After the Academy Awards, Hollywood usually takes a little hiatus until summer, when the studios roll out a weekly parade of stadium-fillers. But in recent years, it’s become difficult to pinpoint when spring ends and summer begins-and 2005 proves to be no exception.
In early March, Michael Eisner’s kid Breck Eisner, along with Paramount Pictures, will unleash Sahara (April 8), an Indiana Jones–like adventure featuring a missing Civil War battleship ominously called “The Ship of Death.” Matthew McConaughey and Steve Zahn star, and you can check out Mr. McConaughey’s blog, exclusively on MTV.com, to learn about the terribly exciting events surrounding his publicity tour. Whatever the box-office outcome, the young Mr. Eisner probably won’t get worse press than his dad.
The spring also promises close encounters of the third kind with the release of The Hitchhiker’s Guide to the Galaxy (April 29) and George Lucas’ purported last foray into digital extravaganzas, Star Wars III: Revenge of the Sith (May 19). Buena Vista’s Hitchhiker’s Guide, based on the popular fantasy series by Douglas Adams, takes a page from the Fox playbook-heavy on the special effects, light on the A-list stars. Instead, it promises a diverse cast: Mos Def, Sam Rockwell, Zooey Deschanel and the British thespian Martin Freeman ( Shaun of the Dead). If the trailer is any indication, the film promises to be as quirky as the books. Speculation surrounding Mr. Lucas’ Star Wars, however, suggests that the third installment features nothing more than better fight scenes than those seen in the other prequels. But here’s hoping that the highly anticipated transformation of Anakin Skywalker into Darth Vader loosens up the leaden acting of Hayden Christensen and Natalie Portman. Maybe then Mr. Lucas can confidently return to the smaller, American Graffiti –like projects he says he wants to direct again.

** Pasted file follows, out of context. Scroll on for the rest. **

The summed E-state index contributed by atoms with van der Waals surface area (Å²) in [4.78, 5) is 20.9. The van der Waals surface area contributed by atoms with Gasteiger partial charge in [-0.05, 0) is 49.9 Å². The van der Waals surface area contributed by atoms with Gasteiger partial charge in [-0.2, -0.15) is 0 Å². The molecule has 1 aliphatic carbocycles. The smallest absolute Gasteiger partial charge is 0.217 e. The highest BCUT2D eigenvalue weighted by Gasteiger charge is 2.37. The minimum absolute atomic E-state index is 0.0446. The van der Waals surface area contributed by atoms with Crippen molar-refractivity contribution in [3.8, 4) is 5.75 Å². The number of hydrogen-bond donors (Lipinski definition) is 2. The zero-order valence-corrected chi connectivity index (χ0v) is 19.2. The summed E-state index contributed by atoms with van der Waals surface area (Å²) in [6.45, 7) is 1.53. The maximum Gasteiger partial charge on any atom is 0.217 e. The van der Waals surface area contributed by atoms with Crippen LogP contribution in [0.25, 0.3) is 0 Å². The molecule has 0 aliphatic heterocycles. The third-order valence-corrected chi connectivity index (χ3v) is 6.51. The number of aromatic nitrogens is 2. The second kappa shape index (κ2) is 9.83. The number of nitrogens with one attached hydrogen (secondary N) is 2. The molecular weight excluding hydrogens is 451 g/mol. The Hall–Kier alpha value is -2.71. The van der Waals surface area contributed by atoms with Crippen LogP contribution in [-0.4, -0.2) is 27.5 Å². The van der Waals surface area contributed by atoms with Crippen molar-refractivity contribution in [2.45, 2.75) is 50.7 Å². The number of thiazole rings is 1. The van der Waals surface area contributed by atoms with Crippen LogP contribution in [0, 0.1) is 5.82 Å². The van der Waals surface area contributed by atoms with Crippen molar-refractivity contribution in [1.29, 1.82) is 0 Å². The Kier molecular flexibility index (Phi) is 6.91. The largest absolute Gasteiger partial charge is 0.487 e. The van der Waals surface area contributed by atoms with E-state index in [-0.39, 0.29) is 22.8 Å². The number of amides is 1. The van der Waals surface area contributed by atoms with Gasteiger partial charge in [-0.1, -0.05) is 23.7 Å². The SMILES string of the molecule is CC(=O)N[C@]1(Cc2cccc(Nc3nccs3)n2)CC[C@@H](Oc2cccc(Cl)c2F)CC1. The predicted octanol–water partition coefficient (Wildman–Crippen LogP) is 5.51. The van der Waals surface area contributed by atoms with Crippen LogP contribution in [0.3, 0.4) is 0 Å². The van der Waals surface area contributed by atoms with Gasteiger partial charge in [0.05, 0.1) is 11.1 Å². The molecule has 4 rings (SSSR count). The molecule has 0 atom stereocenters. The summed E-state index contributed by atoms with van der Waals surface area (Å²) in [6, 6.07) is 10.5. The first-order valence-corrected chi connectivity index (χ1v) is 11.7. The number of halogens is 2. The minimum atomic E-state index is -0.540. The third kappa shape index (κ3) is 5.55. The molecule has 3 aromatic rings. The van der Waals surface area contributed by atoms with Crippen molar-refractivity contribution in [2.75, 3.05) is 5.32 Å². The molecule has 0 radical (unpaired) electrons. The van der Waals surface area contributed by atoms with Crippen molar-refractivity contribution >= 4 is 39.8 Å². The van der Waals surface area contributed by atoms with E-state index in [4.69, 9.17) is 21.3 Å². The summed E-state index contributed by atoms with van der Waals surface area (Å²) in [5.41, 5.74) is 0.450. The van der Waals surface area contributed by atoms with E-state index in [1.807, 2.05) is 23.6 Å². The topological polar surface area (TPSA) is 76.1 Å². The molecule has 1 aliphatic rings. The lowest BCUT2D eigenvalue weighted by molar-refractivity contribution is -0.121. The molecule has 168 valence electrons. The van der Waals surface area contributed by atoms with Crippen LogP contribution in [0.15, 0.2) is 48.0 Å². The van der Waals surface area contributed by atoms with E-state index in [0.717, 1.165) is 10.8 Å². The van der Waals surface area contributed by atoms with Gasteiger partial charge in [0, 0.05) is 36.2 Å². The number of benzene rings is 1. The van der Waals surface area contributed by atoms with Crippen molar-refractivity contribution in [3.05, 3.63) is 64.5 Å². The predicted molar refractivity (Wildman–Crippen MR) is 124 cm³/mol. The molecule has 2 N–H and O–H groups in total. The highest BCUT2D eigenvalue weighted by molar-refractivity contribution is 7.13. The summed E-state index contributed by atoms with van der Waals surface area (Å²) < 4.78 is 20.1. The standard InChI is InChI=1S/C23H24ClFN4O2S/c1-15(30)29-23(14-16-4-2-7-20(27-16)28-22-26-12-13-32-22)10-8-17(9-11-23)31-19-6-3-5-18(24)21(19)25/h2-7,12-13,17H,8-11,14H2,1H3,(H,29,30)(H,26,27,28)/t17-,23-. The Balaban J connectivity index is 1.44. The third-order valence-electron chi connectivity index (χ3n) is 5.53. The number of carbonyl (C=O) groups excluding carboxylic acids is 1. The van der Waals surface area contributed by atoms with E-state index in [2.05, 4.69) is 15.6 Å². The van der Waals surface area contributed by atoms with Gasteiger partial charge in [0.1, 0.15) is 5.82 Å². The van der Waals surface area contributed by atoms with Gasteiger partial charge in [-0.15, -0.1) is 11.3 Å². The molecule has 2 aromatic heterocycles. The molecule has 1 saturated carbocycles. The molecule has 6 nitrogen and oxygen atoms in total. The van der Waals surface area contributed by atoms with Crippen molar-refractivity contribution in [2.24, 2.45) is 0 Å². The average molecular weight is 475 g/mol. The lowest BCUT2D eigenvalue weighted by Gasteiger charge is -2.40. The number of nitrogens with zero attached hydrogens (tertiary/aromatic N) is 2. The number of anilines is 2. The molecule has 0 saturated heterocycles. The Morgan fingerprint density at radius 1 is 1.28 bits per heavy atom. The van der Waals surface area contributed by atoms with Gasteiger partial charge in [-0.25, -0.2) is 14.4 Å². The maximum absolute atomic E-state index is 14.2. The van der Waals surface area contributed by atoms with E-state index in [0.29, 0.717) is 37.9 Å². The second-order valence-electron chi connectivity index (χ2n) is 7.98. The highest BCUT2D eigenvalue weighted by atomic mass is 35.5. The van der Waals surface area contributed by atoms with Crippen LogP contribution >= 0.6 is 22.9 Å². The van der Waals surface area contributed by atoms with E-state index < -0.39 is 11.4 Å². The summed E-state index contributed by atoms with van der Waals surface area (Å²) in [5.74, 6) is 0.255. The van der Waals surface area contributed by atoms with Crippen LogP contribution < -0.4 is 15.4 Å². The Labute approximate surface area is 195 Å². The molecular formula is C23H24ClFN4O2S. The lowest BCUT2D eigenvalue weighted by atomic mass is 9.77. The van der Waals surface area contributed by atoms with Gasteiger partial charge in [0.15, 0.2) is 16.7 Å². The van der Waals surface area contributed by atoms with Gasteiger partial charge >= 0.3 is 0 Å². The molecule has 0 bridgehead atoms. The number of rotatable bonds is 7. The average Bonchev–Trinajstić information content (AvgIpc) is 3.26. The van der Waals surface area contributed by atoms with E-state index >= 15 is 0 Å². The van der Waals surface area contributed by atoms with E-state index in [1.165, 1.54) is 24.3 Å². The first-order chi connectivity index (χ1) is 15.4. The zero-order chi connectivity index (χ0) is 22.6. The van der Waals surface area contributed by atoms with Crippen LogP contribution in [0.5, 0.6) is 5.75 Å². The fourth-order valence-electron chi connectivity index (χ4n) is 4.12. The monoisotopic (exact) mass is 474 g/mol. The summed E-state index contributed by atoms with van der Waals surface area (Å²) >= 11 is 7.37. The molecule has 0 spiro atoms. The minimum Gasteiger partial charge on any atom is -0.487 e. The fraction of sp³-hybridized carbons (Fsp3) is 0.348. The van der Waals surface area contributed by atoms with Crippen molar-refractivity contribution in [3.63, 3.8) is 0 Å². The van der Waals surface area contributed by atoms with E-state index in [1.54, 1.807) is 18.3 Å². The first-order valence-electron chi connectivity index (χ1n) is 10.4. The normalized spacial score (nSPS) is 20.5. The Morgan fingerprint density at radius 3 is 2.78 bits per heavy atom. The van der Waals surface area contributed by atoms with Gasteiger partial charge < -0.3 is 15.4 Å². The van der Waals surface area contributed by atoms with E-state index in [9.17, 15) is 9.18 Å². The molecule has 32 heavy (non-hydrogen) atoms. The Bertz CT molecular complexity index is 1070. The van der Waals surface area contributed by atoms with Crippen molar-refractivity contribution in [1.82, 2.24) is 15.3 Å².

Another veteran, Sydney Pollack, hopes to make the U.N. more interesting than the Imperial Senate with his Nicole Kidman–Sean Penn thriller The Interpreter (April 22), Mr. Pollack’s first release since the disappointing 1999 Harrison Ford drama Random Hearts. Reportedly made for $80 million, it’s the first film shot within the confines of the U.N. Director Ridley Scott stirs up his own political tempest with the Crusade epic Kingdom of Heaven, starring Orlando Bloom, Eva Green ( The Dreamers), Liam Neeson and Jeremy Irons. Fox is releasing the film in early May-the same time DreamWorks released 2000’s Gladiator, Mr. Scott’s last film to generate Oscar interest.
Let’s not forget the kids! Fox’s animation department, along with Blue Sky Studios, look to repeat their Ice Age success with Robots (March 11), an animated film starring Robin Williams-as an outdated robot kook, natch-and Ewan McGregor as a rural robot with a knack for mechanics. They become fast friends and, well, zaniness ensues.